As you drive by on Cahuenga, the building is painted like a row of storefronts, the air permanently sharpened by the scent of Italian dressing. In Hollywood, Miceli's juts out onto the slim Las Palmas street, ignoring the honks of trucks.
Miceli's wins for atmosphere. I'm a sucker for immersive, Pirates of the Caribbeanesque interiors, like I'm walking through an alley in some European hamlet and a sidewalk kitchen suddenly appears under the awnings. On Cahuenga diners are inundated with brick, arches, and wrought iron; hundreds of empty Bell'agio chianti bottles dangle from every edge, decorated by the patrons. The L.A. location has an even thicker grove of chianti bottles dangling over your head like ripe coconuts, and its furniture is deliciously dark and heavy wood. Piano jazz and cocktail tunes a la the Ultra-Lounge CDs you bought back in the nineties can be heard.
There is an iron trivet on your table where a pizza would go, holding the stubby shakers of red pepper flakes and parmesan. A basket of puffy rolls will be placed on it; they're quite good warmed over the candle.
This is Rigatoni Della Casa, a mess of buttery pasta overdone in the '50s-era Italian-American style. The meat sauce, not too chunky, is thinned by olive oil and made grainy by Romano cheese. It's almost too smooth, like the cheesy, crumbly interior of lasagne. It's satisfying, though, with an old-fashioned smack of salt.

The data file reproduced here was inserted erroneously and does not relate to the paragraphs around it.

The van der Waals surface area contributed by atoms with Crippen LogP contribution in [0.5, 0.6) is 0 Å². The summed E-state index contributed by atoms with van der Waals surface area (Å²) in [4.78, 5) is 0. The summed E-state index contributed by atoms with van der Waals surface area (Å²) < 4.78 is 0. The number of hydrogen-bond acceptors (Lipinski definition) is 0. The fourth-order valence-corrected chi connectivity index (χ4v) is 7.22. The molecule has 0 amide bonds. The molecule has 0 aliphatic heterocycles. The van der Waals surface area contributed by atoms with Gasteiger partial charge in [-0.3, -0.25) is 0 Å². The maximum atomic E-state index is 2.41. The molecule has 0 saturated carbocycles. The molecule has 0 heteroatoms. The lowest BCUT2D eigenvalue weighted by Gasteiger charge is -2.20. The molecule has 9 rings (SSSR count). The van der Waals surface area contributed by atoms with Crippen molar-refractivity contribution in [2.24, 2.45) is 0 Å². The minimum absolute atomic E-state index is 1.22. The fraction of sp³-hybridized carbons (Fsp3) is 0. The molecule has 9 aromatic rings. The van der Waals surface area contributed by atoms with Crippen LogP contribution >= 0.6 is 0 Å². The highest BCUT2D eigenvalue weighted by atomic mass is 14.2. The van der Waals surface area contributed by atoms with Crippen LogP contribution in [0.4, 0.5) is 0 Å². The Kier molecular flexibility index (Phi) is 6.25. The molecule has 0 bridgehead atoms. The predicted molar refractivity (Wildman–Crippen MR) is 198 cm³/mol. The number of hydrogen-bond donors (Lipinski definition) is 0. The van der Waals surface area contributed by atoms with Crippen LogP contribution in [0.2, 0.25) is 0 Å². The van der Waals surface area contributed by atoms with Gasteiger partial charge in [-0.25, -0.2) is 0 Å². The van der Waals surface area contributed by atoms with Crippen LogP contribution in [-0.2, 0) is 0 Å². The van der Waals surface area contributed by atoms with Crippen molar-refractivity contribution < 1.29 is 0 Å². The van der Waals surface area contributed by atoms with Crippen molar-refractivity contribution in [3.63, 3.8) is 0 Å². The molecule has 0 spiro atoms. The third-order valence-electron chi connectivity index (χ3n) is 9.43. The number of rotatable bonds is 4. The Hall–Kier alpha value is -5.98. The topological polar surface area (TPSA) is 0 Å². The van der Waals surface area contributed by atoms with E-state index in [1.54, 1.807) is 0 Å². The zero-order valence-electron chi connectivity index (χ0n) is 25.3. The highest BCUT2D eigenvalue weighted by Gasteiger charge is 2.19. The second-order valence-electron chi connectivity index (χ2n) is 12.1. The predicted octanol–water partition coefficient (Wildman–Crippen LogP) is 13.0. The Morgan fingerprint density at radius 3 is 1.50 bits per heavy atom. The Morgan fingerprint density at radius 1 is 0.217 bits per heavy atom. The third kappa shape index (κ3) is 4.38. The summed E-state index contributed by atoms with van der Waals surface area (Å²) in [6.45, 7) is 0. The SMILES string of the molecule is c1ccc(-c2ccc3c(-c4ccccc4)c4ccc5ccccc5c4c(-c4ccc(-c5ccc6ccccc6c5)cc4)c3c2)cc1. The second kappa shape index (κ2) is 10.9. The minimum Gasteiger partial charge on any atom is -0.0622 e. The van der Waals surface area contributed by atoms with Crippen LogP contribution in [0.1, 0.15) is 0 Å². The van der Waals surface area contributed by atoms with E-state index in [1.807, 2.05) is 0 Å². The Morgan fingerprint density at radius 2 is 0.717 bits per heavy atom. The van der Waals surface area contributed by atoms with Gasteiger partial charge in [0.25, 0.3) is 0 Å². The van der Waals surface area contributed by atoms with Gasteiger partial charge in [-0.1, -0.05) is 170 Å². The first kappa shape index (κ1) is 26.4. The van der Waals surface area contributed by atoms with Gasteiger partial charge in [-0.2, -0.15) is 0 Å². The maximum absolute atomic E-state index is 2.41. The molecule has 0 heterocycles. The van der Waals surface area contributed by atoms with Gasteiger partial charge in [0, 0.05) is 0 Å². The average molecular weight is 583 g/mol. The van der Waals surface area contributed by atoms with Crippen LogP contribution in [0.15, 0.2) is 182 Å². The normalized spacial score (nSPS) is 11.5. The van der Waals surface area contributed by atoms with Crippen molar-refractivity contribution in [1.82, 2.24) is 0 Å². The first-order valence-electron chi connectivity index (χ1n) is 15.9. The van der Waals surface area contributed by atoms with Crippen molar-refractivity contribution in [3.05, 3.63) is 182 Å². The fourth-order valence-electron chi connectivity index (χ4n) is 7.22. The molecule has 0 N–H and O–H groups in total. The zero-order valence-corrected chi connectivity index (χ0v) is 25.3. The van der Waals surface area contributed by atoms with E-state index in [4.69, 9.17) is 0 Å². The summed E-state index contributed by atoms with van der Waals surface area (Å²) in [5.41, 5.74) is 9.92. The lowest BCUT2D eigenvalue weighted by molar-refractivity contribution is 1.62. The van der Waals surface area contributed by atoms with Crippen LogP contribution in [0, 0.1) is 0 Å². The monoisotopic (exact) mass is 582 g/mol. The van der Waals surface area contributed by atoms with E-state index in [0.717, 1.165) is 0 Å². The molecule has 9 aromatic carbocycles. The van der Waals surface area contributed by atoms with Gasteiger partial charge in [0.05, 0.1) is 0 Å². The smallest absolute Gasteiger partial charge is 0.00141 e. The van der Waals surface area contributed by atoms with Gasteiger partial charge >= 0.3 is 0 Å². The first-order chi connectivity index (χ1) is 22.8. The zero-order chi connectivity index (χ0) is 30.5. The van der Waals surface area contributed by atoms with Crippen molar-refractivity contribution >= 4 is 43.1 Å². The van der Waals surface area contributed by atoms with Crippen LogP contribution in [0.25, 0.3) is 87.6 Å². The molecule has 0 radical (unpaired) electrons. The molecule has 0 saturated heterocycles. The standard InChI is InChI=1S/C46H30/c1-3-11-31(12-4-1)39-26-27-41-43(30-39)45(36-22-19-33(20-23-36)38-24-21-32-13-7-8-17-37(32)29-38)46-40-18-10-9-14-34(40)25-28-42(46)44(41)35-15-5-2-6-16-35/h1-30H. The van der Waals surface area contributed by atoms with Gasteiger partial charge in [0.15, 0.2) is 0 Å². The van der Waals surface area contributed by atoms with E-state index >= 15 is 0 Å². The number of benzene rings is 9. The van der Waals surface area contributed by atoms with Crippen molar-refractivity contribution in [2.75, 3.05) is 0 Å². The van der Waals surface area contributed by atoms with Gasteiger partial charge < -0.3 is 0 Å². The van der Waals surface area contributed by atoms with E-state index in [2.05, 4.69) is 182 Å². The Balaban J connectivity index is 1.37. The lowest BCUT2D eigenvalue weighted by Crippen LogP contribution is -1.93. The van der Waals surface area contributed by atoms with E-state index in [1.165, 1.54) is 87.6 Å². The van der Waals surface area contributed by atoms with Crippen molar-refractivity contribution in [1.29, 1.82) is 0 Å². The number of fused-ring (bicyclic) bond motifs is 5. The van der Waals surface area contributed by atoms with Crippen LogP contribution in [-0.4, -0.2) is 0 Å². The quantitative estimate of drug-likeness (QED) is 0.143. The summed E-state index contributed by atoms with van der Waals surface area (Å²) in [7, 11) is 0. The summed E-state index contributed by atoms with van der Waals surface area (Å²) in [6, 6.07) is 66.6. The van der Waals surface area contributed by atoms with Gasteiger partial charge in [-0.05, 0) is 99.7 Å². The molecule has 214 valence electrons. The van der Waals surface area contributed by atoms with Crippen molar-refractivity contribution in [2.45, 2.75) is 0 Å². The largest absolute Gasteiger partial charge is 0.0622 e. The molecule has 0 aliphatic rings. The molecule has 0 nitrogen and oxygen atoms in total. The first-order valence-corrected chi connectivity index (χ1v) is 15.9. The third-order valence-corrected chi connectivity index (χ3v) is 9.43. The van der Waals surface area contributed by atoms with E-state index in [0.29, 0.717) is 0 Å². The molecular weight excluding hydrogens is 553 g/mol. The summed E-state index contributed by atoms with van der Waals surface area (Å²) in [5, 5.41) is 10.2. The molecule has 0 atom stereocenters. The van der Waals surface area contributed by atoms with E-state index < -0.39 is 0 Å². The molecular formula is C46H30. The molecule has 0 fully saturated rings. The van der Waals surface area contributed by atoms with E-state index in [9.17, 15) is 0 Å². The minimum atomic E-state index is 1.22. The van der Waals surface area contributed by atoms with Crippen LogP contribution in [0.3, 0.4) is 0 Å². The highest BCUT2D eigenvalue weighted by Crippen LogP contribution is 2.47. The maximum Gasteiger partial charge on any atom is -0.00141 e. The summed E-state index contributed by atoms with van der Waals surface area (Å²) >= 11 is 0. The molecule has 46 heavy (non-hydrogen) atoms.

They have a classic "Angie's Original" lasagne, but this is Miceli's vision of Chicken Lasagne. The pink sauce is more orange, earthy and velvety with tomato. The chicken has been chopped into gentle shreds and chunks, and is wrapped in disintigrated bits of spinach leaf. The three cheeses are unobtrusive. Even more so than the rigatoni, each flat sheet of pasta is done to the point of melting on the tongue.
The pizza here is, in my opinion, a "dinner pizza" rather than a primary choice for delivery. Mozzarella is laid thick and stringy over a thick and bready dough that lacks any hint of sweetness. The pepperoni is standard fare, but the sausage is a handful of spicy spheres you remember from youth. Mushrooms seem fresh, darkened and snappy. They're generous with the toppings.
They actually cut the slices here, not merely indent them with the pizza cutter, and will serve you the first slice. Miceli's is kinda classy that way.
There is valet for the Cahuenga location at night, but otherwise street parking is your best bet. Hollywood has a public lot nearby for an annoying-but-perfectly-normal ten bucks, which a validation from Miceli's will reduce to four. Metered street parking is available for both.
( Categories: Cuisines (by Region), Italian, Hollywood, Burbank/North Hollywood )
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